GOP governors’ overreach may help Dems in 2012

Republicans flipped twenty legislative chambers across the country in 2010 and picked up 10 governorships. Many Republicans, like Governor Scott Walker of Wisconsin, campaigned on the economy, promising more jobs, but having won, are racing to push through a radical conservative agenda. The country is looking for help on the economy, but state Republicans are devoting themselves to tax breaks for the rich, anti-abortion legislation, the destruction of public sector unions, and the suppression of the vote. Not exactly what the electorate bargained for.

According to the Washington Post,

Legislators have proposed 374 antiabortion bills this year, up from 174 last year. Lawmakers have introduced more than 750 bills on collective bargaining this year, with more than 500 aimed at public sector unions, a significant increase over past years, according to the National Conference of State Legislatures.

At least 32 states are considering new or tougher requirements for voter identification at the polls. And 3,000 bills targeting pension reform for public sector employees are in hoppers nationwide, many of them modeled after legislation proposed by the American Legislative Change Council (ALEC), a high-profile conservative think tank that helps legislatures shape fiscal policy.

In Wisconsin, Michigan, Ohio and other states, polls are showing that independent and moderate voters who voted Republican are having buyer’s remorse. For example, hundreds of thousands demonstrated in Madison against Walker’s attempt to destroy public sector unions, including union members who had voted for him. A recall effort scheduled for July 12 could return the Wisconsin Senate to Democratic control. And after January 2012, another recall is planned against Governor Walker himself. In Ohio, Governor John Kasich pushed to strip state union’s of their collective bargaining rights through a bill called SB 5. That bill would actually go further than the one in Wisconsin by not exempting fire and law enforcement unions from the changes. And, Kasich aims to close an $8 billion budget gap largely through cuts to government services, such as a tightening of the eligibility requirements for government-subsidized health care for children in low income families. Ohioans are upset that Kasich’s budget will most hurt the state’s poor. In Michigan, Governor Rick Snyder (R) is facing a backlash because of his controversial proposal to grant him the power to declare a financial emergency—what some are calling “financial martial law”—in a given city and appoint an emergency manager of his choosing. That manager could void union contracts and even dissolve a city government.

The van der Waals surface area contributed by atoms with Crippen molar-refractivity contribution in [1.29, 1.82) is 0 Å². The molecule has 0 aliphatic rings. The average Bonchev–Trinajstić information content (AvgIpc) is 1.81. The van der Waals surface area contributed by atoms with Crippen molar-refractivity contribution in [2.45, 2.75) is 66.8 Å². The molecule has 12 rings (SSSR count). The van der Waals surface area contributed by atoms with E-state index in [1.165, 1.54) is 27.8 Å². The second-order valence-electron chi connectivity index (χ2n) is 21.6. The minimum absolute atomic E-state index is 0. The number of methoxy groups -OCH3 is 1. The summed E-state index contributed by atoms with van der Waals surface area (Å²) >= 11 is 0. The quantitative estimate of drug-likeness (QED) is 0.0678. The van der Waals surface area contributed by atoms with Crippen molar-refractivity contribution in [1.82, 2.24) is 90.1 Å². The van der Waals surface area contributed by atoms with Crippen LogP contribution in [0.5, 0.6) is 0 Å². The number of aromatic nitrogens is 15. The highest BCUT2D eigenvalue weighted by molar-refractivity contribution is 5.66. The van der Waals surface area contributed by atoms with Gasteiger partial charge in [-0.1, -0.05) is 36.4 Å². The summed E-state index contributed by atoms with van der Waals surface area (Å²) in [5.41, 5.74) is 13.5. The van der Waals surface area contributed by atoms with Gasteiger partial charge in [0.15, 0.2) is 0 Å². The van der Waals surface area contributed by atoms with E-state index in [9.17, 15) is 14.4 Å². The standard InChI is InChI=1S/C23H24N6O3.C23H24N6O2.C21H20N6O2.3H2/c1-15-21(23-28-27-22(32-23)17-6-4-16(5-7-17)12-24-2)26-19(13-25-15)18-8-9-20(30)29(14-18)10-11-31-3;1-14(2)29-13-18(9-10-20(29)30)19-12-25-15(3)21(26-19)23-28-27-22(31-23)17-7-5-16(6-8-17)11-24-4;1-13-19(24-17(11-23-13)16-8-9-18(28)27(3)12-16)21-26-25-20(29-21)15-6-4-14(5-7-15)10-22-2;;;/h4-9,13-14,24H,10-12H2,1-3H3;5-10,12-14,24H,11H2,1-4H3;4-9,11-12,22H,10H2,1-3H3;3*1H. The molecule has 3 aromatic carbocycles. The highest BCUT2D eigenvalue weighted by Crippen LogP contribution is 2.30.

GOP overreach in Governor’s mansions and state houses could have an effect on national House and Senate races in those states in 2012. For example, in Wisconsin, Democratic Senator Herb Kohl is retiring and it’s not clear who is going to run for his seat—in either party—although there is a strong movement to encourage Russ Feingold to run again. But, Wisconsin voters, who are unhappy with the GOP agenda at the state and local level, may not be keen to elect a Republican. The likely Republican candidate would have been Representative Paul Ryan (WI) but it appears he has decided not to run. He has been a favorite of conservatives in WI, and a favorite of Wall Street, so he would have had plenty of money to mount a serious campaign. Then, he came up with a plan to radically restructure Medicare. Polls found that 80 percent of Americans opposed Ryan’s scheme, and angry crowds greeted the congressman in his April town hall meetings across southeast Wisconsin.

These are Democratic and moderate Republican voters who are angered by what their Republican Governor is doing in Madison and their representative is doing in Washington. Voters in Wisconsin and other states are turning against the radical GOP agenda, one that is decidedly out of touch with working families who are struggling with job loss and foreclosure. GOP overreach, at the state and local level, combined with their lack of real solutions for the economy, may just help Democrats in 2012.